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Should You Let Your Cat Go Outside?

By: Karen Commings

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You've just adopted a cat who will be your companion for many years. One of the big decisions you must make about your cat's care is whether to allow him access to the outside. You'll find cat lovers on both sides of the indoor vs. outdoor fence.

This decision will have a serious effect on the quality of your cat's life – and may well determine how long your cat lives. Those who live outdoors have a far shorter life expectancy and are at far greater risk of contracting serious illnesses.

The Outdoor Life

Long viewed as independent creatures, cats are still considered by many to need the freedom of the outdoors to stay happy. Outdoor living, or even visiting, offers natural stimuli that cats may find exciting and fun – trees to climb, mice and bugs to chase and sunlight for leisurely naps.

Cats allowed outside may choose to relieve themselves in the nearest garden thus eliminating the need for you to clean the litter box as often or buy as much litter. The outdoors is an appropriate environment for a cat to exhibit behaviors such as scratching and spraying to mark territory. If your cat exhibits the same behaviors indoors, they become problems that must be solved to maintain a happy and livable household.
If you adopted a stray or feral cat (one that has never lived with humans), he may be more insistent about continuing to go outside than a cat that has always lived indoors. A stray or feral cat may be more likely to make your life miserable or cause you to reach new heights of creativity to keep him content indoors.

The Dangers of Outdoor Life

On the other hand, the health of outdoor cats is threatened by contagious diseases such as feline leukemia, feline immunodeficiency virus, feline infectious peritonitis and rabies.

Feline immunodeficiency virus, or feline AIDS, for example, is a fatal disease that is carried by up to 14 percent of the cat population. It is transmitted from cat to cat by blood and saliva. This happens primarily through biting so outdoor and male cats that fight with other cats are at greatest risk.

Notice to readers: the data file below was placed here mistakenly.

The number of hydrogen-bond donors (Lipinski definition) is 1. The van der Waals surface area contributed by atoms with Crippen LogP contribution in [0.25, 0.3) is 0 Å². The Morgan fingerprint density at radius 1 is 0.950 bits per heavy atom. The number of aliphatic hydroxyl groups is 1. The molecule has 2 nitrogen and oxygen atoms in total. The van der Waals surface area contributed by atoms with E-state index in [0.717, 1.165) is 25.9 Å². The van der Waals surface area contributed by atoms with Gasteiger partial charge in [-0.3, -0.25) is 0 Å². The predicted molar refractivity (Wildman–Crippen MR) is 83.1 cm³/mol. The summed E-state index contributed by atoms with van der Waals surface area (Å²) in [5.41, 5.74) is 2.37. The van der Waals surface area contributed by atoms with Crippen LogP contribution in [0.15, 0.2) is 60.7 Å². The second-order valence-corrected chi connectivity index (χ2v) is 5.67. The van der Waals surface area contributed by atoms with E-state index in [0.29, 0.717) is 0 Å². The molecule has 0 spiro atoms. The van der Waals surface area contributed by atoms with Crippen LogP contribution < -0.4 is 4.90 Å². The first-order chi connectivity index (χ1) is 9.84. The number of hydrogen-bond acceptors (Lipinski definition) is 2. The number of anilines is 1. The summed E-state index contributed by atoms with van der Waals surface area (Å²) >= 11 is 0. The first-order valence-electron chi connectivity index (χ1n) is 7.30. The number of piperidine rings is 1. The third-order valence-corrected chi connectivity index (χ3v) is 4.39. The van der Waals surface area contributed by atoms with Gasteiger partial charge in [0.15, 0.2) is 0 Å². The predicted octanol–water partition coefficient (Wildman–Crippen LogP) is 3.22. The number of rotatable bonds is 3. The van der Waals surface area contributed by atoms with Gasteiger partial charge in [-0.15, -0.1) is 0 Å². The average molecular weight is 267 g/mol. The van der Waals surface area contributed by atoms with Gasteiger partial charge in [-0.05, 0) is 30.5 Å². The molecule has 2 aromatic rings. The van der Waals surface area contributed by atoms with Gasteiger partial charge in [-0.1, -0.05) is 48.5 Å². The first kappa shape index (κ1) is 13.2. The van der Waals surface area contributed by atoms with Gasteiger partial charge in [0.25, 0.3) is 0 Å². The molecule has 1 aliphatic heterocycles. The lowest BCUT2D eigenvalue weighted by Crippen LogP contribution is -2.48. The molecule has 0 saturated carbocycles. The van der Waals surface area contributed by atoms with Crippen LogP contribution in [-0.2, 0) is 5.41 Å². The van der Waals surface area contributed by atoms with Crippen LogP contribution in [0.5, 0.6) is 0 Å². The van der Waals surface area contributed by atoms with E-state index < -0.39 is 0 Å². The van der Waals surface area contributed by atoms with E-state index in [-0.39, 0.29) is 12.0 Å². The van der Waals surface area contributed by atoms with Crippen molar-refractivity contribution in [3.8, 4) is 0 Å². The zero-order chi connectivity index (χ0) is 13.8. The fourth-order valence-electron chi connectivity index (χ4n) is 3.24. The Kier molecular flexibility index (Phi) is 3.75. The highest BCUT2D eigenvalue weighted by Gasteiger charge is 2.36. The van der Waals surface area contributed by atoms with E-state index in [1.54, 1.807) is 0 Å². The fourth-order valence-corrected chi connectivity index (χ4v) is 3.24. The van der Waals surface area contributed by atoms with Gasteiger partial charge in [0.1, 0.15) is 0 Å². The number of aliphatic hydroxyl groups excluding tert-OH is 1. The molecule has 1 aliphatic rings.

Parasites such as fleas, ticks and worms most commonly attack outdoor cats. If you allow your cat to go in and out at will, he will carry these parasites back into your home. Outdoor cats are more likely to contract diseases such as toxoplasmosis, ringworm and roundworms, all of which are zoonotic meaning they can be transmitted to people.

Outdoor cats may be attacked by wildlife or free-roaming domestic animals. As unpleasant as it is to think about, they may succumb to traffic accidents, pet-theft, poison, mutilations, traps and animal abuse. Cats living outside must deal with harsh weather and the physical problems that go with it such as frostbite or hyperthermia.

Neighbors may not appreciate your cat digging in their gardens or making deposits on their property. As a result, your outdoor cat may be the victim of neighbors who take matters into their own hands.

Cats are notorious hunters, and even if fed, may seek out wild prey to satisfy their instinctive urges. The American Bird Conservancy estimates that cats, along with other factors such as loss of habitat by land development, threaten many songbird species. The ABC has developed an initiative to encourage cat owners to keep their cats indoors. Other major animal organizations promote indoor living for cats as well.

Sexually intact cats allowed to roam freely contribute to pet overpopulation by reproducing indiscriminately.

The Indoor Life

Perhaps the biggest argument for keeping a cat indoors is his life expectancy, which is dramatically greater than that of a cat living outside or even one allowed out via a pet door or other access method. Cats who live solely outdoors live about three to five years on the average while the average life expectancy of indoor cats is 14 years or longer.

If you've adopted a cat from a shelter or purchased a pedigreed cat from a responsible breeder, you may have signed a contract requiring that the cat be kept indoors. Both may follow up with you after a few months to check on how the cat is doing and ask if you are keeping your new companion indoors.

Putting an indoor cat out is not the solution to a behavior problem, and letting your cat outdoors is no insurance that he will not develop a behavior problem when he comes inside.

Keeping a cat indoors is not completely without risks and is no insurance that the cat will not contract a contagious disease. By weighing all the factors, you will need to arrive at your own decision about the environment – outdoors or indoors – in which you want your cat companion to live.

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